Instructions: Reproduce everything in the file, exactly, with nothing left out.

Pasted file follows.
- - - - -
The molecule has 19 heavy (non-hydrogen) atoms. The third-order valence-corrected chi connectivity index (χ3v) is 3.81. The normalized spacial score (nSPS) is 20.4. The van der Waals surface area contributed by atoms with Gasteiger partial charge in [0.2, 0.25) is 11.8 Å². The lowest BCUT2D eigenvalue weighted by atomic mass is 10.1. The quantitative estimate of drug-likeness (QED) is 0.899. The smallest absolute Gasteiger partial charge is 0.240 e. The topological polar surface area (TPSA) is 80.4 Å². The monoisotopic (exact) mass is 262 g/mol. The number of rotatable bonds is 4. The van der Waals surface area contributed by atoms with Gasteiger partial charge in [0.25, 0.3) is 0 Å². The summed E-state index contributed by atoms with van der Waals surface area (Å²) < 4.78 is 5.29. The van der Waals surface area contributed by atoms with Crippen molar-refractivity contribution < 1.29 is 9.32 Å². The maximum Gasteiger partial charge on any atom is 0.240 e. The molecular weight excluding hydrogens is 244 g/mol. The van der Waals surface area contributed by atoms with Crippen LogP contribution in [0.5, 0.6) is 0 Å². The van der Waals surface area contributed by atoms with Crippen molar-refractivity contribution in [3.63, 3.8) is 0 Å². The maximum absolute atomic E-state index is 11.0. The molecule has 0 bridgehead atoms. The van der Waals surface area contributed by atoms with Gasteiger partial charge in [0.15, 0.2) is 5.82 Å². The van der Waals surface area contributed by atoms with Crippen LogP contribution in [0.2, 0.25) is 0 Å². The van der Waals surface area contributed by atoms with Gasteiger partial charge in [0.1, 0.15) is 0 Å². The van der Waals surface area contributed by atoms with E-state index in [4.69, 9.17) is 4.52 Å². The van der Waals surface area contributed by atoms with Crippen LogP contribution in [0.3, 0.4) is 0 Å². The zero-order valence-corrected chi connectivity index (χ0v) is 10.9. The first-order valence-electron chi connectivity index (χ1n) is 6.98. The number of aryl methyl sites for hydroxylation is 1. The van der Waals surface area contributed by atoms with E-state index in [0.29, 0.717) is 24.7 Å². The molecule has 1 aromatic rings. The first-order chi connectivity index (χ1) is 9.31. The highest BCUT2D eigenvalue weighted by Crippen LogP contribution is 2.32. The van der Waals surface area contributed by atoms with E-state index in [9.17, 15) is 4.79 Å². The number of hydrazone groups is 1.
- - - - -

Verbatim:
The molecule has 19 heavy (non-hydrogen) atoms. The third-order valence-corrected chi connectivity index (χ3v) is 3.81. The normalized spacial score (nSPS) is 20.4. The van der Waals surface area contributed by atoms with Gasteiger partial charge in [0.2, 0.25) is 11.8 Å². The lowest BCUT2D eigenvalue weighted by atomic mass is 10.1. The quantitative estimate of drug-likeness (QED) is 0.899. The smallest absolute Gasteiger partial charge is 0.240 e. The topological polar surface area (TPSA) is 80.4 Å². The monoisotopic (exact) mass is 262 g/mol. The number of rotatable bonds is 4. The van der Waals surface area contributed by atoms with Gasteiger partial charge in [0.25, 0.3) is 0 Å². The summed E-state index contributed by atoms with van der Waals surface area (Å²) < 4.78 is 5.29. The van der Waals surface area contributed by atoms with Crippen molar-refractivity contribution < 1.29 is 9.32 Å². The maximum Gasteiger partial charge on any atom is 0.240 e. The molecular weight excluding hydrogens is 244 g/mol. The van der Waals surface area contributed by atoms with Crippen LogP contribution in [0.5, 0.6) is 0 Å². The van der Waals surface area contributed by atoms with Crippen molar-refractivity contribution in [3.63, 3.8) is 0 Å². The maximum absolute atomic E-state index is 11.0. The molecule has 0 bridgehead atoms. The van der Waals surface area contributed by atoms with Gasteiger partial charge in [0.15, 0.2) is 5.82 Å². The van der Waals surface area contributed by atoms with Crippen LogP contribution in [0.2, 0.25) is 0 Å². The van der Waals surface area contributed by atoms with Gasteiger partial charge in [0.1, 0.15) is 0 Å². The van der Waals surface area contributed by atoms with E-state index in [4.69, 9.17) is 4.52 Å². The van der Waals surface area contributed by atoms with Crippen LogP contribution in [0.3, 0.4) is 0 Å². The zero-order valence-corrected chi connectivity index (χ0v) is 10.9. The first-order valence-electron chi connectivity index (χ1n) is 6.98. The number of aryl methyl sites for hydroxylation is 1. The van der Waals surface area contributed by atoms with E-state index in [0.29, 0.717) is 24.7 Å². The molecule has 1 aromatic rings. The first-order chi connectivity index (χ1) is 9.31. The highest BCUT2D eigenvalue weighted by Crippen LogP contribution is 2.32. The van der Waals surface area contributed by atoms with E-state index in [9.17, 15) is 4.79 Å². The number of hydrazone groups is 1.